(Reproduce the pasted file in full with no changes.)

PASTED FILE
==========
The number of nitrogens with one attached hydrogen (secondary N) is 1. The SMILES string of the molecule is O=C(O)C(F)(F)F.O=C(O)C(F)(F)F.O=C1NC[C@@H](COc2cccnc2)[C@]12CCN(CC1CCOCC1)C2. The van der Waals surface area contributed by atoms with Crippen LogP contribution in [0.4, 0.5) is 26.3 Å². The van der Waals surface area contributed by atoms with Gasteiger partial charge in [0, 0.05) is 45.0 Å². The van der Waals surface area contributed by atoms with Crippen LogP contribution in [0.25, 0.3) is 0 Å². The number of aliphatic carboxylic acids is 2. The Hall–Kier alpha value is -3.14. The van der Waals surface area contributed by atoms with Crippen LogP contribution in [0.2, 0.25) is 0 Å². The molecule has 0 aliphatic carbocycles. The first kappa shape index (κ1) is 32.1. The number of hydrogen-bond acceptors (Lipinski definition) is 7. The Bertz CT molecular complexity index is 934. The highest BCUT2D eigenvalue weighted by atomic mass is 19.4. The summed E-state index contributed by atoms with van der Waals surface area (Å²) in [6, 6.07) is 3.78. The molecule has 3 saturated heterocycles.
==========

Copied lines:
The number of nitrogens with one attached hydrogen (secondary N) is 1. The SMILES string of the molecule is O=C(O)C(F)(F)F.O=C(O)C(F)(F)F.O=C1NC[C@@H](COc2cccnc2)[C@]12CCN(CC1CCOCC1)C2. The van der Waals surface area contributed by atoms with Crippen LogP contribution in [0.4, 0.5) is 26.3 Å². The van der Waals surface area contributed by atoms with Gasteiger partial charge in [0, 0.05) is 45.0 Å². The van der Waals surface area contributed by atoms with Crippen LogP contribution in [0.25, 0.3) is 0 Å². The number of aliphatic carboxylic acids is 2. The Hall–Kier alpha value is -3.14. The van der Waals surface area contributed by atoms with Crippen LogP contribution in [0.2, 0.25) is 0 Å². The molecule has 0 aliphatic carbocycles. The first kappa shape index (κ1) is 32.1. The number of hydrogen-bond acceptors (Lipinski definition) is 7. The Bertz CT molecular complexity index is 934. The highest BCUT2D eigenvalue weighted by atomic mass is 19.4. The summed E-state index contributed by atoms with van der Waals surface area (Å²) in [6, 6.07) is 3.78. The molecule has 3 saturated heterocycles.